James Lowe of Ireland celebrates a turnover during the Autumn Nations Series match between Ireland and New Zealand at Aviva Stadium in Dublin. (Photo By David Fitzgerald/Sportsfile via Getty Images

(Photo By David Fitzgerald/Sportsfile via Getty Images)

Against Ireland, the world’s best 2021 team (thus far) struggled to maintain possession in the right territories, and did not have good luck possessing territory.

Jordie Barrett was the only All Black back to gain from this game. He just seems to get better and better. Will Jordan is a classic pickoff artist, who can weave like a basket maker in the remote Peru highlands: he needs nothing at all to do it.

Dalton Papalii is the goods at 6, as our Rugby Tragic has been saying for many years, but the rest of the pack looked a bit tired and lonely. The bench was insipid.

But of course, New Zealand can win the 2023 Rugby World Cup. They are the favourites in every match they ever play, except perhaps if they played the Boks in South Africa next month.

So, we have potential Cup winners in South Africa and New Zealand. Scotland is eliminated. Can Ireland dream?

Yes, but they need better young halves. Jonny Sexton, along with James Ryan, Caelan Doris, Hugo Keenan, and Peter O’Mahony had a big point to prove this weekend: they were better in the really big games than the Lions picked over them.

But Sexton is fighting with Father Time and the World Cup is primarily a tourney of attrition where you have to get maximal quality from your spine.

Beyond that, the Irish show good depth at front row, where they have the only corps that can go toe to toe with the Boks. Andrew Porter and Tadgh Furlong, with Ronan Kelleher: that’s a foundation. Andrew Conway, Garry Ringrose, and James Lowe, with Robbie Henshaw coming back, form a clever backline.

The only thing keeping me from saying Ireland can win is I don’t think old Sexton can get to a final, and I don’t think Jamison Gibson-Park is a Cup winning 9.

Australia can win the Cup. All four of the teams who have won the Cup can win the Cup again.

It won’t be with Beale, who looked frenetic in the bad way.

But Andrew Kellaway is a great find, and even if Hunter Paisami is no Samu Kerevi, and won’t be, he and Len Ikitau show starch in defence: good squad men.

Nic White can lift the Cup, if he has the right 10, who has been identified.

Hunter Paisami of Australia is tackled by Owen Farrell of England during the Autumn Nations Series match between England and Australia at Twickenham Stadium on November 13, 2021 in London, England. (Photo by Laurence Griffiths/Getty Images)

(Photo by Laurence Griffiths/Getty Images)

James O’Connor is one of the Wallaby greats, and so brave, but he might have lost his fire. He is the very opposite of Beale, in the wrong way, too. Too calm.

This Wallaby pack is a proper pack. The locks look like locks. The bruisers are bruising.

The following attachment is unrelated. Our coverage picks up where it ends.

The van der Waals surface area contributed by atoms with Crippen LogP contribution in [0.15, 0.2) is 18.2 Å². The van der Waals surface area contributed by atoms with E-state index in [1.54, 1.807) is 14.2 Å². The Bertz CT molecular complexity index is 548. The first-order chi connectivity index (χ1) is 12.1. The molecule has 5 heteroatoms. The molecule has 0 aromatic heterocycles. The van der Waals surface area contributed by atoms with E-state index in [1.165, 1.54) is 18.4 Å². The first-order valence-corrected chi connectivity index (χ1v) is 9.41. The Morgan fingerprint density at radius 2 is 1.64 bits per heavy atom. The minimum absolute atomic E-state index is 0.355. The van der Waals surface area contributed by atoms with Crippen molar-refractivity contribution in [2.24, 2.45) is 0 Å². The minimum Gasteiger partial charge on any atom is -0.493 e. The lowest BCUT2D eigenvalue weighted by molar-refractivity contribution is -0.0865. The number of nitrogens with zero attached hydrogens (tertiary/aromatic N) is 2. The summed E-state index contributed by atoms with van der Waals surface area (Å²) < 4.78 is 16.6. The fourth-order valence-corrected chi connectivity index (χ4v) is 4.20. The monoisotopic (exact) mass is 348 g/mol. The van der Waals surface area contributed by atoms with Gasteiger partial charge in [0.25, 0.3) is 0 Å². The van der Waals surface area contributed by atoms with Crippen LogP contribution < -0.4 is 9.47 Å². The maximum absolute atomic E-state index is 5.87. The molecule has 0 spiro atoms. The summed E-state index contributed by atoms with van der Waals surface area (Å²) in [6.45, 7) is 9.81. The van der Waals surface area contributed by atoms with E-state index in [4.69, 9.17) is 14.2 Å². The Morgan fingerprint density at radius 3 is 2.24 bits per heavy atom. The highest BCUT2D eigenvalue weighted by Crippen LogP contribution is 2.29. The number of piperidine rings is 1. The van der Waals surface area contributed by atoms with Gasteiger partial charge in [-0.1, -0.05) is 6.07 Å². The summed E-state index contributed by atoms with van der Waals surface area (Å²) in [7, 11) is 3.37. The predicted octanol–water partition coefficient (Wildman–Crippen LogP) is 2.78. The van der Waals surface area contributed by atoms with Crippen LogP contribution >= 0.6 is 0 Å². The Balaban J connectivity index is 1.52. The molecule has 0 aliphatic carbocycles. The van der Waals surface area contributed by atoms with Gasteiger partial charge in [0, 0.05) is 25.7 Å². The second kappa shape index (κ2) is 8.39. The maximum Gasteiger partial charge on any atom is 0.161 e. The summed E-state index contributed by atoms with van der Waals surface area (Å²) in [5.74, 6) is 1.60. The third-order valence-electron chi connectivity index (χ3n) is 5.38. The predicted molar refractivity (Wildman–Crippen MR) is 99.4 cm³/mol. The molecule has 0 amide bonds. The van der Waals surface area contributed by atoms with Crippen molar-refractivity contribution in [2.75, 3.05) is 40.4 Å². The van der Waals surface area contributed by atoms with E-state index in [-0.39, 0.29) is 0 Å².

What is lacking? Discipline, depth, Kerevi, QC, a fullback, and Koroibete.

I’d put $50 on the Wallabies, $100 on the English, $200 on the Boks, and $250 on the All Blacks.

England?

Yes, their depth is remarkable. Freddie Steward is an obvious test animal. Poised. A rock under the high ball. Henry Slade, Manu Tuilagi, and Owen Farrell just play any position they want, but seamlessly.

Jonny May may make errors on defence at times, but he’s not going to let you down in a tournament. He learns.

The pack led by storming Jamie George is definitely going to get the Poms into the semis.

I do think Alex Dombrandt is the 8 they need, but Eddie seems unsure. Tom Curry is not an 8.

Jonny Hill works hard, but still hasn’t matched George Kruis for mine.

Maro Itoje is busy, Courtney Lawes a proper pest, and Sam Underhill was missed.

So, if have sure semi-finalists England, South Africa, and New Zealand, and a strong outside candidate Australia, who is the fifth team who can win?

Ireland or Wales or Argentina?

The Pumas are five times better than Italy, but not better than Ireland or Australia. Wales can win Six Nations but the core of their team seems to decaying from the inside.

Notice I haven’t mentioned France, yet. Mark it down: France will not make the semifinals in France in 2023.

France is the new Ireland.

Or the the 2023 version of 2015 England.

They don’t know how to win close matches, they are too dominated by Antoine Dupont. They aren’t fit enough when it matters, and it would simply violate ancient rugby codes, deeper than laws, for them to rule the rugby world.

And so, I will designate these five teams as potential Cup winners:

Likely one of these two:

1. New Zealand
2. South Africa

But maybe (if they dodge SA):

3. England

And possibly (if OZ can draw SA instead of NZ; and if Ireland can finally win a QF):

4. Australia
5. Ireland